Bounty 08-14-2016 00:32

Let's say one is prescribed Lantus at 15 units a day. Lantus units are the same as pills. 30 pills for 30 days...then you get a refill. With Lantus the arithmetic is 300 units in the pen...divided by 15 units a day; is 20 days. Multiply that by 5 pens...that's 100 days before you can get a refill.

Trust me...the pharmacy knows your refill date.

Now, let's say you prime your pen that has a huge " pen needle with 2 units each time you use 15 units. In reality...that's 17 units. 17 units from a 300 unit pen lasts a little over 17 days. Multiply that by 5 pens and you get 87.5 days...not 100 days as your prescription says. You literally run out of insulin almost two weeks before you can order a refill.

Were this pills...with the same percentile...it would be like throwing 4 pills away every 30 days.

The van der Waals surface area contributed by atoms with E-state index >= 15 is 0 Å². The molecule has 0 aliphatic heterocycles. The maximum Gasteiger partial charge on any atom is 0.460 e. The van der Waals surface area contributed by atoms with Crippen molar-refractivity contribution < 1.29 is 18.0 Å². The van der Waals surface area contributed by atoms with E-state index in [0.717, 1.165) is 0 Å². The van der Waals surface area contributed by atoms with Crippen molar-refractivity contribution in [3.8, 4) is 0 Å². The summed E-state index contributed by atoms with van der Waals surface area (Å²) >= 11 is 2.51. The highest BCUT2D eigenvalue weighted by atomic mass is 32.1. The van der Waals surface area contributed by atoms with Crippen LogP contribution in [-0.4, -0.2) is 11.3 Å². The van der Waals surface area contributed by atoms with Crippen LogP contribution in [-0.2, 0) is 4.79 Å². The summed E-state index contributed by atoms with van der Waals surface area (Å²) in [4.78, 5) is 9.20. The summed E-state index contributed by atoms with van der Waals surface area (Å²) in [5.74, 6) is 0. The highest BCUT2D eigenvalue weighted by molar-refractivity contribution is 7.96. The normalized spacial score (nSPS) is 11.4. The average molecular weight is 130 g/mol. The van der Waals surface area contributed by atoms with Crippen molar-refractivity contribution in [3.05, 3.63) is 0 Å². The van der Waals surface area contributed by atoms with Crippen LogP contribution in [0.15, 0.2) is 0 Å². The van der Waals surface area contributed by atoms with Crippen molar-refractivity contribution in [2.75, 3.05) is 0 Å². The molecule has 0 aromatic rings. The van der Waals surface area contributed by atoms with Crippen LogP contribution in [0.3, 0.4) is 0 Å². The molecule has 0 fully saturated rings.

So, tell me...wassup with this "prime" thing and how does your prescription deal with that? It doesn't. No prescription ever has added this "prime" thing into the equation...that I know of.

Bounty 08-14-2016 00:45

As an addendum here...when I used Lantus pens there were 308 units in the pen...not 300. Still...that would mean at least 10 days without insulin before you could refill.

Bunjee 08-14-2016 02:22

Bounty, talk to your pharmacist. Pick a day when they aren't that busy (i.e. Tues - Thur) and discuss how you are running out at 87.5 days instead of 100. At the very least, if you have a 90 day supply, you should be getting 90 days, but since most pharmacies only sell by the box, how are they handling this on the reorder? Have him/her explain to you - maybe they just need to adjust the reorder timing. I'm more than a box ahead and was just notified that I can reorder again.

Pennysgirl, I called the number on the pen rather than write anything.